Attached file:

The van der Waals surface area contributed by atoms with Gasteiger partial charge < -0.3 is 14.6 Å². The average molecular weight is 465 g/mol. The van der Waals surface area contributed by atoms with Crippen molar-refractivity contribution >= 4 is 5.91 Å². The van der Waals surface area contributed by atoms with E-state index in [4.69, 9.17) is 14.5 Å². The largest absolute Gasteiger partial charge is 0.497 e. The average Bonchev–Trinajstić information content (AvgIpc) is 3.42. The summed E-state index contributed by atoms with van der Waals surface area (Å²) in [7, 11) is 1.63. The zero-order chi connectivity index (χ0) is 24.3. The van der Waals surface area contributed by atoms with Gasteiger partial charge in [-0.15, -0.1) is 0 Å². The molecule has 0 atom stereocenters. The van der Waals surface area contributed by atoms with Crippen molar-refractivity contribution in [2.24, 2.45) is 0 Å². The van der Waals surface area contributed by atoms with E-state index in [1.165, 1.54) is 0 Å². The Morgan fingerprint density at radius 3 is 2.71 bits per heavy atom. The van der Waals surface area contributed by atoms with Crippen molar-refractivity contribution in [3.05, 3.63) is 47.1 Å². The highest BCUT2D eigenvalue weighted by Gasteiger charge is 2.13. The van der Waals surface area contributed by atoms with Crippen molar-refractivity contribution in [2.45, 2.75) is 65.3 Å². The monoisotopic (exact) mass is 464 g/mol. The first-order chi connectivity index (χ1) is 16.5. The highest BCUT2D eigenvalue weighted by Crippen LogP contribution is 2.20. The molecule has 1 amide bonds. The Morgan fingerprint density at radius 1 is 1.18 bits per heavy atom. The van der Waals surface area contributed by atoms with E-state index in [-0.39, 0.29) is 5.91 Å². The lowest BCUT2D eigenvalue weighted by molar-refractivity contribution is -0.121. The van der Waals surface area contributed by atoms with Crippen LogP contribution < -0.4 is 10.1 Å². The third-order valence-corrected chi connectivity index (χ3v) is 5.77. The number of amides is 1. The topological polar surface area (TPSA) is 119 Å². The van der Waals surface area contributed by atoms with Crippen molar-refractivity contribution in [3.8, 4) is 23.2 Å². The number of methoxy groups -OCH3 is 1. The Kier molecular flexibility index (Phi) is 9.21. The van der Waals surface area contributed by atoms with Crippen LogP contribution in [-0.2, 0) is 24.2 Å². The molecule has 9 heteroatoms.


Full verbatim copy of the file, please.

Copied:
The van der Waals surface area contributed by atoms with Gasteiger partial charge < -0.3 is 14.6 Å². The average molecular weight is 465 g/mol. The van der Waals surface area contributed by atoms with Crippen molar-refractivity contribution >= 4 is 5.91 Å². The van der Waals surface area contributed by atoms with E-state index in [4.69, 9.17) is 14.5 Å². The largest absolute Gasteiger partial charge is 0.497 e. The average Bonchev–Trinajstić information content (AvgIpc) is 3.42. The summed E-state index contributed by atoms with van der Waals surface area (Å²) in [7, 11) is 1.63. The zero-order chi connectivity index (χ0) is 24.3. The van der Waals surface area contributed by atoms with Gasteiger partial charge in [-0.15, -0.1) is 0 Å². The molecule has 0 atom stereocenters. The van der Waals surface area contributed by atoms with Crippen molar-refractivity contribution in [2.24, 2.45) is 0 Å². The van der Waals surface area contributed by atoms with E-state index in [1.165, 1.54) is 0 Å². The Morgan fingerprint density at radius 3 is 2.71 bits per heavy atom. The van der Waals surface area contributed by atoms with Crippen molar-refractivity contribution in [3.05, 3.63) is 47.1 Å². The highest BCUT2D eigenvalue weighted by Gasteiger charge is 2.13. The van der Waals surface area contributed by atoms with Crippen molar-refractivity contribution in [2.45, 2.75) is 65.3 Å². The monoisotopic (exact) mass is 464 g/mol. The first-order chi connectivity index (χ1) is 16.5. The highest BCUT2D eigenvalue weighted by Crippen LogP contribution is 2.20. The molecule has 1 amide bonds. The Morgan fingerprint density at radius 1 is 1.18 bits per heavy atom. The van der Waals surface area contributed by atoms with E-state index in [-0.39, 0.29) is 5.91 Å². The lowest BCUT2D eigenvalue weighted by molar-refractivity contribution is -0.121. The van der Waals surface area contributed by atoms with Crippen LogP contribution < -0.4 is 10.1 Å². The third-order valence-corrected chi connectivity index (χ3v) is 5.77. The number of amides is 1. The topological polar surface area (TPSA) is 119 Å². The van der Waals surface area contributed by atoms with Crippen molar-refractivity contribution in [3.8, 4) is 23.2 Å². The number of methoxy groups -OCH3 is 1. The Kier molecular flexibility index (Phi) is 9.21. The van der Waals surface area contributed by atoms with Crippen LogP contribution in [-0.2, 0) is 24.2 Å². The molecule has 9 heteroatoms.